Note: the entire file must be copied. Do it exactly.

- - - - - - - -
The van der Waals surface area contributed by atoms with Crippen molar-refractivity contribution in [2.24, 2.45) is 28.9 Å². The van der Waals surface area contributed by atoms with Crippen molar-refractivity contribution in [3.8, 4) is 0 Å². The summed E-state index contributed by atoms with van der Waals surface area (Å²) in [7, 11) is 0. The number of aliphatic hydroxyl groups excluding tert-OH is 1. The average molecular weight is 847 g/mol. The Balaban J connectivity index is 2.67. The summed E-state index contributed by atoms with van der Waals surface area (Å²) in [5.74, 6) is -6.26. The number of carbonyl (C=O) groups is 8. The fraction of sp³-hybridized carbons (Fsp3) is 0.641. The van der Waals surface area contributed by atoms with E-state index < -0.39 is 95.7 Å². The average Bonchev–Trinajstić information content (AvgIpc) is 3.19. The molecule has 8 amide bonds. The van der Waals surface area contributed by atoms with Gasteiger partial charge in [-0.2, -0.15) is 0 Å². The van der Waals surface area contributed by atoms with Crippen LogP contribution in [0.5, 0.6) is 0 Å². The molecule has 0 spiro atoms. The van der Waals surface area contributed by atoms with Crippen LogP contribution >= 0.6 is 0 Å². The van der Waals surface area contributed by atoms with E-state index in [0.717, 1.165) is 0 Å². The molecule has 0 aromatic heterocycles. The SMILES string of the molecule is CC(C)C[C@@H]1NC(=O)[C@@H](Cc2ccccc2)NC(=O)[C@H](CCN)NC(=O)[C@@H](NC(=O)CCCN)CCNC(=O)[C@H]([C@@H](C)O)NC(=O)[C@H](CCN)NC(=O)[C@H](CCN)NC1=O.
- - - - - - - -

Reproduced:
The van der Waals surface area contributed by atoms with Crippen molar-refractivity contribution in [2.24, 2.45) is 28.9 Å². The van der Waals surface area contributed by atoms with Crippen molar-refractivity contribution in [3.8, 4) is 0 Å². The summed E-state index contributed by atoms with van der Waals surface area (Å²) in [7, 11) is 0. The number of aliphatic hydroxyl groups excluding tert-OH is 1. The average molecular weight is 847 g/mol. The Balaban J connectivity index is 2.67. The summed E-state index contributed by atoms with van der Waals surface area (Å²) in [5.74, 6) is -6.26. The number of carbonyl (C=O) groups is 8. The fraction of sp³-hybridized carbons (Fsp3) is 0.641. The van der Waals surface area contributed by atoms with E-state index < -0.39 is 95.7 Å². The average Bonchev–Trinajstić information content (AvgIpc) is 3.19. The molecule has 8 amide bonds. The van der Waals surface area contributed by atoms with Gasteiger partial charge in [-0.2, -0.15) is 0 Å². The van der Waals surface area contributed by atoms with Crippen LogP contribution in [0.5, 0.6) is 0 Å². The molecule has 0 spiro atoms. The van der Waals surface area contributed by atoms with Crippen LogP contribution >= 0.6 is 0 Å². The van der Waals surface area contributed by atoms with E-state index in [0.717, 1.165) is 0 Å². The molecule has 0 aromatic heterocycles. The SMILES string of the molecule is CC(C)C[C@@H]1NC(=O)[C@@H](Cc2ccccc2)NC(=O)[C@H](CCN)NC(=O)[C@@H](NC(=O)CCCN)CCNC(=O)[C@H]([C@@H](C)O)NC(=O)[C@H](CCN)NC(=O)[C@H](CCN)NC1=O.